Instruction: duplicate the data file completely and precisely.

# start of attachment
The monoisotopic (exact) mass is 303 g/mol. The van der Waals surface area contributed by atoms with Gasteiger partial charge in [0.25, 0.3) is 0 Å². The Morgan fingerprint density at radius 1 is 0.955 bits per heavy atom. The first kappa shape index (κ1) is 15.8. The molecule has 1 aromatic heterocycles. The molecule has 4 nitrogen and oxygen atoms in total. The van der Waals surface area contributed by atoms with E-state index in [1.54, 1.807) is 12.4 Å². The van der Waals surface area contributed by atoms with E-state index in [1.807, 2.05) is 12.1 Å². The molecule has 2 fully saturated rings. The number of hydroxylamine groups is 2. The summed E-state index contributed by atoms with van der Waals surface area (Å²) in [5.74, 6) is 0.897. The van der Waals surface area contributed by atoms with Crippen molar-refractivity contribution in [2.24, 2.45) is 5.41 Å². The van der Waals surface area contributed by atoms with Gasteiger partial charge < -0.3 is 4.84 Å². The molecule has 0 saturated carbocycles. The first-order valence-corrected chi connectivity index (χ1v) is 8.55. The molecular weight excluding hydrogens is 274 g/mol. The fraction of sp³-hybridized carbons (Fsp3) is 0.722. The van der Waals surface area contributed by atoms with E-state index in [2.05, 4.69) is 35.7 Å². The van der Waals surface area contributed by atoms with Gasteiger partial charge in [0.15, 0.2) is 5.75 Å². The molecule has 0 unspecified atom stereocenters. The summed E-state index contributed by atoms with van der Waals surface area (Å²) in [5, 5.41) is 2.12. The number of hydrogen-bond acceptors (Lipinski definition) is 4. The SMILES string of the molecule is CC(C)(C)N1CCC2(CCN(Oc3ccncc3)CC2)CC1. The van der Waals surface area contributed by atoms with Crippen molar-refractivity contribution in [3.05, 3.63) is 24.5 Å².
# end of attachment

The monoisotopic (exact) mass is 303 g/mol. The van der Waals surface area contributed by atoms with Gasteiger partial charge in [0.25, 0.3) is 0 Å². The Morgan fingerprint density at radius 1 is 0.955 bits per heavy atom. The first kappa shape index (κ1) is 15.8. The molecule has 1 aromatic heterocycles. The molecule has 4 nitrogen and oxygen atoms in total. The van der Waals surface area contributed by atoms with E-state index in [1.54, 1.807) is 12.4 Å². The van der Waals surface area contributed by atoms with E-state index in [1.807, 2.05) is 12.1 Å². The molecule has 2 fully saturated rings. The number of hydroxylamine groups is 2. The summed E-state index contributed by atoms with van der Waals surface area (Å²) in [5.74, 6) is 0.897. The van der Waals surface area contributed by atoms with Crippen molar-refractivity contribution in [2.24, 2.45) is 5.41 Å². The van der Waals surface area contributed by atoms with Gasteiger partial charge < -0.3 is 4.84 Å². The molecule has 0 saturated carbocycles. The first-order valence-corrected chi connectivity index (χ1v) is 8.55. The molecular weight excluding hydrogens is 274 g/mol. The fraction of sp³-hybridized carbons (Fsp3) is 0.722. The van der Waals surface area contributed by atoms with E-state index in [2.05, 4.69) is 35.7 Å². The van der Waals surface area contributed by atoms with Gasteiger partial charge in [0.15, 0.2) is 5.75 Å². The molecule has 0 unspecified atom stereocenters. The summed E-state index contributed by atoms with van der Waals surface area (Å²) in [5, 5.41) is 2.12. The number of hydrogen-bond acceptors (Lipinski definition) is 4. The SMILES string of the molecule is CC(C)(C)N1CCC2(CCN(Oc3ccncc3)CC2)CC1. The van der Waals surface area contributed by atoms with Crippen molar-refractivity contribution in [3.05, 3.63) is 24.5 Å².